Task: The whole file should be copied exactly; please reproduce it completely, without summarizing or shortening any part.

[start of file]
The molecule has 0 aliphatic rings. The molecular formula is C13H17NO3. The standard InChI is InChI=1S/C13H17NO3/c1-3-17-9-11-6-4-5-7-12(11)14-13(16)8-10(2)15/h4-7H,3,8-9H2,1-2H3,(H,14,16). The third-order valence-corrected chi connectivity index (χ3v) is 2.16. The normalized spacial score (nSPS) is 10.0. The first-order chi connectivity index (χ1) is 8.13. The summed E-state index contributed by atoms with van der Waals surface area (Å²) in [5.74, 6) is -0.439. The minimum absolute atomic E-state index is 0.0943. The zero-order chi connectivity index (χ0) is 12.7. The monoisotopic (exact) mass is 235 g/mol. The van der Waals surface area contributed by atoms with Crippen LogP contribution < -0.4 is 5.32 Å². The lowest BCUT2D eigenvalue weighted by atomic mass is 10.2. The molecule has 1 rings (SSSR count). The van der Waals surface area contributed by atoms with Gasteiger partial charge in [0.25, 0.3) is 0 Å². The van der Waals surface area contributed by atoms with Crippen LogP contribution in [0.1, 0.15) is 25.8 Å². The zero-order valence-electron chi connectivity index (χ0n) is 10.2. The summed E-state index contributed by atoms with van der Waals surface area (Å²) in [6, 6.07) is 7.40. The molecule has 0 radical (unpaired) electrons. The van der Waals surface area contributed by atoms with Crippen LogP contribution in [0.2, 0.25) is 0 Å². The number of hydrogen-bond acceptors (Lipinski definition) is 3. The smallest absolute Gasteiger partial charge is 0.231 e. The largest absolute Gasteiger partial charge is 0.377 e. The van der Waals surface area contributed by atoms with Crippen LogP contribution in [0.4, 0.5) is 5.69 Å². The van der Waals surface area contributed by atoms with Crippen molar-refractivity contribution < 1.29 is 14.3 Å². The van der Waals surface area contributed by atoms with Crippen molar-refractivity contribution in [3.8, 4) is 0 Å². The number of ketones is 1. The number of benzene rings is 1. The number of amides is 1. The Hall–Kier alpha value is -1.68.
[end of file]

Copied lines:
The molecule has 0 aliphatic rings. The molecular formula is C13H17NO3. The standard InChI is InChI=1S/C13H17NO3/c1-3-17-9-11-6-4-5-7-12(11)14-13(16)8-10(2)15/h4-7H,3,8-9H2,1-2H3,(H,14,16). The third-order valence-corrected chi connectivity index (χ3v) is 2.16. The normalized spacial score (nSPS) is 10.0. The first-order chi connectivity index (χ1) is 8.13. The summed E-state index contributed by atoms with van der Waals surface area (Å²) in [5.74, 6) is -0.439. The minimum absolute atomic E-state index is 0.0943. The zero-order chi connectivity index (χ0) is 12.7. The monoisotopic (exact) mass is 235 g/mol. The van der Waals surface area contributed by atoms with Crippen LogP contribution < -0.4 is 5.32 Å². The lowest BCUT2D eigenvalue weighted by atomic mass is 10.2. The molecule has 1 rings (SSSR count). The van der Waals surface area contributed by atoms with Gasteiger partial charge in [0.25, 0.3) is 0 Å². The van der Waals surface area contributed by atoms with Crippen LogP contribution in [0.1, 0.15) is 25.8 Å². The zero-order valence-electron chi connectivity index (χ0n) is 10.2. The summed E-state index contributed by atoms with van der Waals surface area (Å²) in [6, 6.07) is 7.40. The molecule has 0 radical (unpaired) electrons. The van der Waals surface area contributed by atoms with Crippen LogP contribution in [0.2, 0.25) is 0 Å². The number of hydrogen-bond acceptors (Lipinski definition) is 3. The smallest absolute Gasteiger partial charge is 0.231 e. The largest absolute Gasteiger partial charge is 0.377 e. The van der Waals surface area contributed by atoms with Crippen LogP contribution in [0.4, 0.5) is 5.69 Å². The van der Waals surface area contributed by atoms with Crippen molar-refractivity contribution < 1.29 is 14.3 Å². The van der Waals surface area contributed by atoms with Crippen molar-refractivity contribution in [3.8, 4) is 0 Å². The number of ketones is 1. The number of benzene rings is 1. The number of amides is 1. The Hall–Kier alpha value is -1.68.